According to Electrek, Tesla CEO Elon Musk, in a covert conference call with a select few investors, commented in detail about his plan to have Tesla's Model 3 driving on the road earlier than we all expected.
We've known that the Model 3 "beta prototypes" were already as being built ahead of their July production date. Though that worried some Tesla watchers, since Models S and X prototypes ended up pretty far from commercial-ready and going from beta to showroom floor seemed like a lot more than a 4 month project. Well now there's no need to stress about those looming four months, as Tesla just referred to the Model 3 as a "release candidate."
What does that mean?
Well, a release candidate is no longer just some prototype incubating in a warehouse, but an actual vehicle to be tested out on the road, making the Model 3 one step closer to market. Musk said on the investor call that they expect to be driving the release candidates in no more than two weeks.
If you're wondering how Musk and his team were able to speed up the process to production, it seems to come down to Tesla's use of "production tooling," a focus on building the tools to make the Model 3 during the prototyping stage.
Usually, and in previous Tesla models, beta production prototypes were hand-built with manufactured parts. By building the tools during this stage, instead of hand-making all the parts, Tesla can get a good portion of the vehicles made on production machines for later prototypes. Musk wants the Model 3 to be designed for mass-production, and mass-production is what Tesla will get.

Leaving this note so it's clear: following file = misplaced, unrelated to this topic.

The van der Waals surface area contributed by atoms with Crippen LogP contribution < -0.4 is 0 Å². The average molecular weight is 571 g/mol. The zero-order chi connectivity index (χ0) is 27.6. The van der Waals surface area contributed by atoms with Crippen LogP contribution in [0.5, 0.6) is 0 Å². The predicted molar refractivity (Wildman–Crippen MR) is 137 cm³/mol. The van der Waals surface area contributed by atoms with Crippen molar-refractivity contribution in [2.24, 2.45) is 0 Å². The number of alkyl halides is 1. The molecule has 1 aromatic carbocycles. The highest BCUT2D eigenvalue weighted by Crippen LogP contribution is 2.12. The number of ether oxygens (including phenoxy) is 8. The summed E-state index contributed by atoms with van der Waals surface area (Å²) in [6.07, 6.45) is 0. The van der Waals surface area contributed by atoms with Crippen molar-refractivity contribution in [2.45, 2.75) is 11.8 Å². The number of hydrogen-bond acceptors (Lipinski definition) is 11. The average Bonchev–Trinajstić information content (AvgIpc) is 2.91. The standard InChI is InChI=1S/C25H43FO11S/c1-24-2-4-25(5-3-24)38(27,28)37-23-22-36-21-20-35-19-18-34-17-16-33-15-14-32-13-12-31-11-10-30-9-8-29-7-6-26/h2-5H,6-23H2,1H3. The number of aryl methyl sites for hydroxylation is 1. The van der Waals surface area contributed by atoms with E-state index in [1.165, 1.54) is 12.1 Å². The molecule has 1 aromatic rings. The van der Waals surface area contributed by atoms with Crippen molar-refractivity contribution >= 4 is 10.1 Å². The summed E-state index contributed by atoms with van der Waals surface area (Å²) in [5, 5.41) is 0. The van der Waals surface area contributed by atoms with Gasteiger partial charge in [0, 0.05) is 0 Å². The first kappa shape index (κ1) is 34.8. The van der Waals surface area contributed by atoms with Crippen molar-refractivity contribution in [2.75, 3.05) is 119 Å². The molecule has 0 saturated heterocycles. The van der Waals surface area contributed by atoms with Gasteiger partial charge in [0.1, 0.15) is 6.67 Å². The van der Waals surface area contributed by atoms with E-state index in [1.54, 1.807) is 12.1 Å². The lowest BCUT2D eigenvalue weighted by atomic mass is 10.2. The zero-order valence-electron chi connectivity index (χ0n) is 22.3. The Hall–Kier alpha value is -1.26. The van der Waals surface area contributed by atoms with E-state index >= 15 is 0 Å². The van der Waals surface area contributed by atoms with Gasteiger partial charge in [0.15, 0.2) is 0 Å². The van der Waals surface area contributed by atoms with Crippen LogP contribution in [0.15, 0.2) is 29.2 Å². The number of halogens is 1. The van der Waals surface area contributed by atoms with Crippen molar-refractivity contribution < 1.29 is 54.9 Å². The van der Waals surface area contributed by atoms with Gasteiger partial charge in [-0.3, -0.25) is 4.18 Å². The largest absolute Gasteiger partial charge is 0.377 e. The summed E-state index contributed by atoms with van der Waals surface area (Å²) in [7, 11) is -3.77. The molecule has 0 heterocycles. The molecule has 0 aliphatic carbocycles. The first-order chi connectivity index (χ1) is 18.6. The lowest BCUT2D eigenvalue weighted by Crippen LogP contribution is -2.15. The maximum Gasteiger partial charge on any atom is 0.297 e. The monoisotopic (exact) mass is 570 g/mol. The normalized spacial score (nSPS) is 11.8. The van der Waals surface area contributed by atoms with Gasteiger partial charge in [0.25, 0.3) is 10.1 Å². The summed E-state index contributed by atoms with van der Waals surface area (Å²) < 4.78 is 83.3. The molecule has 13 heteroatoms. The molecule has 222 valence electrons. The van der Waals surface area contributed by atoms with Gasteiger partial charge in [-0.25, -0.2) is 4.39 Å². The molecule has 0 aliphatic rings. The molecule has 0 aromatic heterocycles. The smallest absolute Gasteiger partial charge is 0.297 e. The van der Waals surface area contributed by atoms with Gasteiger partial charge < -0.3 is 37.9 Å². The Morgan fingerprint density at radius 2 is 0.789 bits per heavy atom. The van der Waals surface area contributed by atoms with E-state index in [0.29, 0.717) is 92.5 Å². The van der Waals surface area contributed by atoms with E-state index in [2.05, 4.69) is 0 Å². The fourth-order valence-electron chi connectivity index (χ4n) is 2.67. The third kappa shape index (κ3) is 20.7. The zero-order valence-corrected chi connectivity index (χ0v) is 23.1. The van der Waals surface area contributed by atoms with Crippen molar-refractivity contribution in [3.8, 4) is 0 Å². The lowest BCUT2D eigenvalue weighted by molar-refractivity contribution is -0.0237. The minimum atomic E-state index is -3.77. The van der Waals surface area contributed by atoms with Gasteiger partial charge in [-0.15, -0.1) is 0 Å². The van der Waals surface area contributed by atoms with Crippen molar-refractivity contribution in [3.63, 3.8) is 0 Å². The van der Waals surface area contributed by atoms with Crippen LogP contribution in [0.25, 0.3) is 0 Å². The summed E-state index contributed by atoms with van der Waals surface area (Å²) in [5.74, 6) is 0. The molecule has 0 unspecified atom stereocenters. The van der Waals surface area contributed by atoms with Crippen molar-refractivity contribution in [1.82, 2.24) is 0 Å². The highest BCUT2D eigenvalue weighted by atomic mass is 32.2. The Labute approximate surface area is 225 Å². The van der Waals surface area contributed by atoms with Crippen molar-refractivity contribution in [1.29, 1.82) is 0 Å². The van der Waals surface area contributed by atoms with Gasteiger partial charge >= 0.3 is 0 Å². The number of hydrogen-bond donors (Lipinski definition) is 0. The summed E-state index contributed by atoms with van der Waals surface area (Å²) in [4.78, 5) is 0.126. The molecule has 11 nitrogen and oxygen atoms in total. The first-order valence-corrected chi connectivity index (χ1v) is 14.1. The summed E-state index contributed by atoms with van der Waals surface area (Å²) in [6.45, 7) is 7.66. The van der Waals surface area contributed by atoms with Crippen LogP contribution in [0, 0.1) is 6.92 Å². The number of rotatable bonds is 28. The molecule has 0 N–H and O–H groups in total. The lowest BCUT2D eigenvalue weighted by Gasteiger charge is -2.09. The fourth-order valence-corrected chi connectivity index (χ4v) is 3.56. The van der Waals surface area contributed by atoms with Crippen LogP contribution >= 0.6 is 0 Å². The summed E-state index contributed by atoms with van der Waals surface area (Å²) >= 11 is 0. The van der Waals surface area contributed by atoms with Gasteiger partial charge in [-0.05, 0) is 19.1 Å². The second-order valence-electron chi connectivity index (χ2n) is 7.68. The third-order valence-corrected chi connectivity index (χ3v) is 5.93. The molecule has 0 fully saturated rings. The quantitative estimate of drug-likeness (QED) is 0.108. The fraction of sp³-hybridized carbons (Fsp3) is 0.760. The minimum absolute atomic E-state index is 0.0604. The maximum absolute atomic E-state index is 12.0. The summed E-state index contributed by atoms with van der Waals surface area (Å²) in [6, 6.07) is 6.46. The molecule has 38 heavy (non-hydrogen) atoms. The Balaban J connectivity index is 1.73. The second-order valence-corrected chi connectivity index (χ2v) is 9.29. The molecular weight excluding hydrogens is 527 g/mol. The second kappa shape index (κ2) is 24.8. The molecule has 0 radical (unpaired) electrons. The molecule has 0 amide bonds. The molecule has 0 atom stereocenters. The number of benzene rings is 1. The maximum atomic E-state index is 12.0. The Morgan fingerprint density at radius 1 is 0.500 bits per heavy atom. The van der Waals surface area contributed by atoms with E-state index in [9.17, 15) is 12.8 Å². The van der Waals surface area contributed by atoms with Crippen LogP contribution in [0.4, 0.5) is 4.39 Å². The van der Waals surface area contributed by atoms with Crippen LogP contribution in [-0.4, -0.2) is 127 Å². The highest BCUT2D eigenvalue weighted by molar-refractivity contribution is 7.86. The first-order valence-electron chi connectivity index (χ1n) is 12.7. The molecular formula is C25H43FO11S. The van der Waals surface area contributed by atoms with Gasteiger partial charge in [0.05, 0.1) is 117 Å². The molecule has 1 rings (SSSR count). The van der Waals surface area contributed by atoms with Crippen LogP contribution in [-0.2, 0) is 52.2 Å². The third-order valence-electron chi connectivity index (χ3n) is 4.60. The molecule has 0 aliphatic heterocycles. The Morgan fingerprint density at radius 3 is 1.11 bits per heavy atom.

According to the investor who passed on all this wonderful driverless gossip to Electrek, the quality of the release candidate for the Model 3 will be much better than the quality of the Model S or X. Tesla is currently in the process of "tightening the variance of parts" to better fit and finish off the car, an issue noted for release candidates of models S and X.
Tesla decided to "limit the number of iterations"—the number of times they have to repeat a sequence of tasks to get the results that they want. Usually car prototypes, including the Model S and X, follow this iterative path: Pre-alpha show cars, alpha prototypes, beta prototypes, lions, tigers, bears, and release candidates/pre-production cars. The Model 3 did not. Instead, Tesla focused on making the right tools for manufacturing.
Low-volume production of the car is planned for July, with a 5,000 per week unit increase by the end of the year. More than 400,000 people have already reserved the Model 3 for $1,000, not only in the US, but in India where the semi-autonomous/electric car has a current lead in the driverless market.
Watch Musk unveil the Model 3 here:
It sounds like Tesla's well on their way to making their July goal. They've already started planning how to get their cars out to buyers and plans to send out "instructions" on how to use them. First vehicles will be reserved for Tesla and SpaceX employees. After all the employees get their fill, the company will start going through its reservation holders in California, and then move on to other markets.
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